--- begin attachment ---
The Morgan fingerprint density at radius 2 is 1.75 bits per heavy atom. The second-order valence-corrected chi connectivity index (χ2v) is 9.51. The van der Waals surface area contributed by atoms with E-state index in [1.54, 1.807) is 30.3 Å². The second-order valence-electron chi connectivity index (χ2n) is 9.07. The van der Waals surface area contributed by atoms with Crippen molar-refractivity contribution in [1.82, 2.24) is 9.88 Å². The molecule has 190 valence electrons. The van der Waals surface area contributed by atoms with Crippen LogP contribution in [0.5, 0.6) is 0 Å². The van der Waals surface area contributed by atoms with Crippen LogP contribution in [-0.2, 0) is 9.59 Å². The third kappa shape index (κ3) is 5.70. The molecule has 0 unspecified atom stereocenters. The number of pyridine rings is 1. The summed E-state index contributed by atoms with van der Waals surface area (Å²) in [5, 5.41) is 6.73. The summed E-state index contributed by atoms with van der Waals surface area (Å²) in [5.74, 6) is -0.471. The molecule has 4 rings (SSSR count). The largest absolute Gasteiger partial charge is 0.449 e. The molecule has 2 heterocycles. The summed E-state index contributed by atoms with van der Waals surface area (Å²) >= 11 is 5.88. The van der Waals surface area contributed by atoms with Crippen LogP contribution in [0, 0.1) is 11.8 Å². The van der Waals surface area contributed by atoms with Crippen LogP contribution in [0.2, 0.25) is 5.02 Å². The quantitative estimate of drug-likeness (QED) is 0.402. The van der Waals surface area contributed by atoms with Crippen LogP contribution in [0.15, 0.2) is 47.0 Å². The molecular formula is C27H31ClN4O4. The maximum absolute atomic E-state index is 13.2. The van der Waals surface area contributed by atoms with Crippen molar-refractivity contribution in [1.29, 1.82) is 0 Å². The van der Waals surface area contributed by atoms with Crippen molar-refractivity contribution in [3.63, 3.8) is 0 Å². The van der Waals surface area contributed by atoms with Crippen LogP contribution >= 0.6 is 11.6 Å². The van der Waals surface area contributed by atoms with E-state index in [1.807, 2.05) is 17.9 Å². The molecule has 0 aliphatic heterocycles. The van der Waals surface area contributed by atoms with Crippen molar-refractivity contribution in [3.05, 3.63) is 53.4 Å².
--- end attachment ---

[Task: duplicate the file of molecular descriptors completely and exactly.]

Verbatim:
The Morgan fingerprint density at radius 2 is 1.75 bits per heavy atom. The second-order valence-corrected chi connectivity index (χ2v) is 9.51. The van der Waals surface area contributed by atoms with E-state index in [1.54, 1.807) is 30.3 Å². The second-order valence-electron chi connectivity index (χ2n) is 9.07. The van der Waals surface area contributed by atoms with Crippen molar-refractivity contribution in [1.82, 2.24) is 9.88 Å². The molecule has 190 valence electrons. The van der Waals surface area contributed by atoms with Crippen LogP contribution in [0.5, 0.6) is 0 Å². The van der Waals surface area contributed by atoms with Crippen LogP contribution in [-0.2, 0) is 9.59 Å². The third kappa shape index (κ3) is 5.70. The molecule has 0 unspecified atom stereocenters. The number of pyridine rings is 1. The summed E-state index contributed by atoms with van der Waals surface area (Å²) in [5, 5.41) is 6.73. The summed E-state index contributed by atoms with van der Waals surface area (Å²) in [5.74, 6) is -0.471. The molecule has 4 rings (SSSR count). The largest absolute Gasteiger partial charge is 0.449 e. The molecule has 2 heterocycles. The summed E-state index contributed by atoms with van der Waals surface area (Å²) >= 11 is 5.88. The van der Waals surface area contributed by atoms with Crippen LogP contribution in [0, 0.1) is 11.8 Å². The van der Waals surface area contributed by atoms with Crippen LogP contribution in [0.2, 0.25) is 5.02 Å². The quantitative estimate of drug-likeness (QED) is 0.402. The van der Waals surface area contributed by atoms with Crippen LogP contribution in [0.15, 0.2) is 47.0 Å². The molecular formula is C27H31ClN4O4. The maximum absolute atomic E-state index is 13.2. The van der Waals surface area contributed by atoms with Crippen molar-refractivity contribution in [1.29, 1.82) is 0 Å². The van der Waals surface area contributed by atoms with Crippen molar-refractivity contribution in [3.63, 3.8) is 0 Å². The van der Waals surface area contributed by atoms with Crippen LogP contribution >= 0.6 is 11.6 Å². The van der Waals surface area contributed by atoms with E-state index in [1.807, 2.05) is 17.9 Å². The molecule has 0 aliphatic heterocycles. The van der Waals surface area contributed by atoms with Crippen molar-refractivity contribution in [3.05, 3.63) is 53.4 Å².